This leaves tenants homeless.
Not that I consider myself to have any housing obligations
I could easily cash out and leave 12 tenants homeless.
I do not care per se for those tenants if I choose to redeploy my capital by exiting the PRS.
If too many LL determine to make the same move to exit the PRS this will leave millions of homeless tenants.
I could just as easily deploy my capital to invest in holiday accommodation which would prevent me being subject to S24
By the stupid taxation measures being introduced many LL will be forced out of business.
LL do not prevent homebuyers from buying which was the alleged reason S24 was introduced, though funnily enough rich LL and those who invested via corporate entities who are not to be subject to S24 are deemed not to be preventing homebuyers from buying.
I fail to see how about 450000 mortgaged sole trader LL who are the poorer LL are deemed to be preventing alone FTB.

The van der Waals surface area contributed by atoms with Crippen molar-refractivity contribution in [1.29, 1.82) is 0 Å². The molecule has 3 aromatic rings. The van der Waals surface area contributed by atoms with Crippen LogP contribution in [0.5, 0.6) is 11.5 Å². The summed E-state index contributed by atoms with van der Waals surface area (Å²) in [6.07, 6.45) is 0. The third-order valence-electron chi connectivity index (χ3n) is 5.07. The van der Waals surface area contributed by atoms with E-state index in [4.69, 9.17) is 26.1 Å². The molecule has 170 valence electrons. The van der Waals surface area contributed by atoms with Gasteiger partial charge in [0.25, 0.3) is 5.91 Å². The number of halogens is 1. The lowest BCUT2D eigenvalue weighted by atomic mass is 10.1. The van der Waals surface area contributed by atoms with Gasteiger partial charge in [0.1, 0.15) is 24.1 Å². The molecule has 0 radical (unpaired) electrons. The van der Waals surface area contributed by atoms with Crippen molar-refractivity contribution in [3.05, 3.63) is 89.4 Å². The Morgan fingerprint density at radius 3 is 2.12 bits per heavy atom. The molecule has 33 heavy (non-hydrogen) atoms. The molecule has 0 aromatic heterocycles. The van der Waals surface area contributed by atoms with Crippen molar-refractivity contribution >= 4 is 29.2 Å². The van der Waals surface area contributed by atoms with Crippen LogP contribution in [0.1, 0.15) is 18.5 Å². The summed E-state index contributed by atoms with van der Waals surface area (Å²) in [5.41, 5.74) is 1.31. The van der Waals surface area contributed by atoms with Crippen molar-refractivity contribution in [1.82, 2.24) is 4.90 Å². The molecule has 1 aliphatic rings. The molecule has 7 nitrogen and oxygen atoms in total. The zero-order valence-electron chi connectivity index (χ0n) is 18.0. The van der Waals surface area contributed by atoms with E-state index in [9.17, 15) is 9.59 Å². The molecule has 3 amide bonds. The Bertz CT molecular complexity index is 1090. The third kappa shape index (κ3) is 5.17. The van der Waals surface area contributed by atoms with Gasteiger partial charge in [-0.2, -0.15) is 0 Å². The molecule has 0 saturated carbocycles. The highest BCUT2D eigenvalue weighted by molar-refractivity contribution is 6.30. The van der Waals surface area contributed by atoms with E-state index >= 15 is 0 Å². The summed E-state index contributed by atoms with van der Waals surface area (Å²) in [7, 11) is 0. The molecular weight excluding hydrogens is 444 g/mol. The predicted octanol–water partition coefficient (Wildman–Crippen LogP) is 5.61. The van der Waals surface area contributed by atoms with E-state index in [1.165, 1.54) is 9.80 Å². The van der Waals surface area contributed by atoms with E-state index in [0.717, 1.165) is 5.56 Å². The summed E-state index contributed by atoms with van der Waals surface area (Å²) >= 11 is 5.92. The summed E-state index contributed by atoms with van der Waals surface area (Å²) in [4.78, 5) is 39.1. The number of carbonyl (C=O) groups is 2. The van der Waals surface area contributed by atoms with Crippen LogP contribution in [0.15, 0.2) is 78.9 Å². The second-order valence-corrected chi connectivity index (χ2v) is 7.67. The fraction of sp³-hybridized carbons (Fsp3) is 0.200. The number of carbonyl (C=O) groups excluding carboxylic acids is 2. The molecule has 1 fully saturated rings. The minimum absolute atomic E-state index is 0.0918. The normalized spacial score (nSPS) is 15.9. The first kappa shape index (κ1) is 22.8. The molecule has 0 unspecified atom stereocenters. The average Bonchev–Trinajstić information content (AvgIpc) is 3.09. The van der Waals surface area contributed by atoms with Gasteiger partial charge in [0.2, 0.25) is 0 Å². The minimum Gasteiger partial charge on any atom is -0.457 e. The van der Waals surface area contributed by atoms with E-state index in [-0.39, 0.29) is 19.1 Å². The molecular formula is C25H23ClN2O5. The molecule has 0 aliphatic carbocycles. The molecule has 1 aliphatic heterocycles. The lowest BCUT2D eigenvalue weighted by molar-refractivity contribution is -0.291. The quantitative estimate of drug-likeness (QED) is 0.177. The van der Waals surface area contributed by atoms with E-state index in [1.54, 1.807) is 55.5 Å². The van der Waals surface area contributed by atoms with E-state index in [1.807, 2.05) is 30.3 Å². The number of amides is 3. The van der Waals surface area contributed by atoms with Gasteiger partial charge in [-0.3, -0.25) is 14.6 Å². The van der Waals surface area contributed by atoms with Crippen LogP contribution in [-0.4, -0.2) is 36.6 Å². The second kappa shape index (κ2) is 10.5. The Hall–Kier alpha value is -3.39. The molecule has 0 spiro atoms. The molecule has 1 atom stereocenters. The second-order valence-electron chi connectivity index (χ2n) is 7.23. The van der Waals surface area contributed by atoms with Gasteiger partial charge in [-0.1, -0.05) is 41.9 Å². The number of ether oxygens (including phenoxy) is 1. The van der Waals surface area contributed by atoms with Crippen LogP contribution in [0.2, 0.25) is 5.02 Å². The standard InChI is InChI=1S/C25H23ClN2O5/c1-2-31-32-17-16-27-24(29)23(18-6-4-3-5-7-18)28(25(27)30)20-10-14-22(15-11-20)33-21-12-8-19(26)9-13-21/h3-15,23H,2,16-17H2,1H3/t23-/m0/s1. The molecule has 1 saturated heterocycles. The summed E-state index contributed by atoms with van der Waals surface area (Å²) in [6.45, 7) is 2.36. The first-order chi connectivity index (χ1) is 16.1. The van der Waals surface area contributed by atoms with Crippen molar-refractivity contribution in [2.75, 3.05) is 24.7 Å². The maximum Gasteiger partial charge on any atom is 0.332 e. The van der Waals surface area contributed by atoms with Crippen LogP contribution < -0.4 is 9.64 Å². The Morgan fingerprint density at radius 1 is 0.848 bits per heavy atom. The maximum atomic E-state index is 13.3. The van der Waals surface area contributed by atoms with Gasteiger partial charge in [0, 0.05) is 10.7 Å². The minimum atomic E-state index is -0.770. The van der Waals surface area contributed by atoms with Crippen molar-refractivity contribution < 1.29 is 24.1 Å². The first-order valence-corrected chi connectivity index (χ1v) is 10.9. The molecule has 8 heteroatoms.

You obviously have an agenda and I would suggest that until you have experienced being a LL you don't understand what you are talking about.
This is a shame as you make you points cogently though mostly incorrectly.
Clearly a sensible level of debate could be had.
I just haven't the time to do so to rebut some of your arguments.
Perhaps others will take you to task over some of your incorrect points.
I do agree with much of what you state, just not the bits about LL
You are mistaken about LRS, they are a legally compliant business.
I will be using them in future to prevent wrongun tenants becoming tenants of mine.
LL need to ensure that tenants will pay rent.
Your lack of understanding as to the eviction process is something you could educate yourself by reading the previous posts.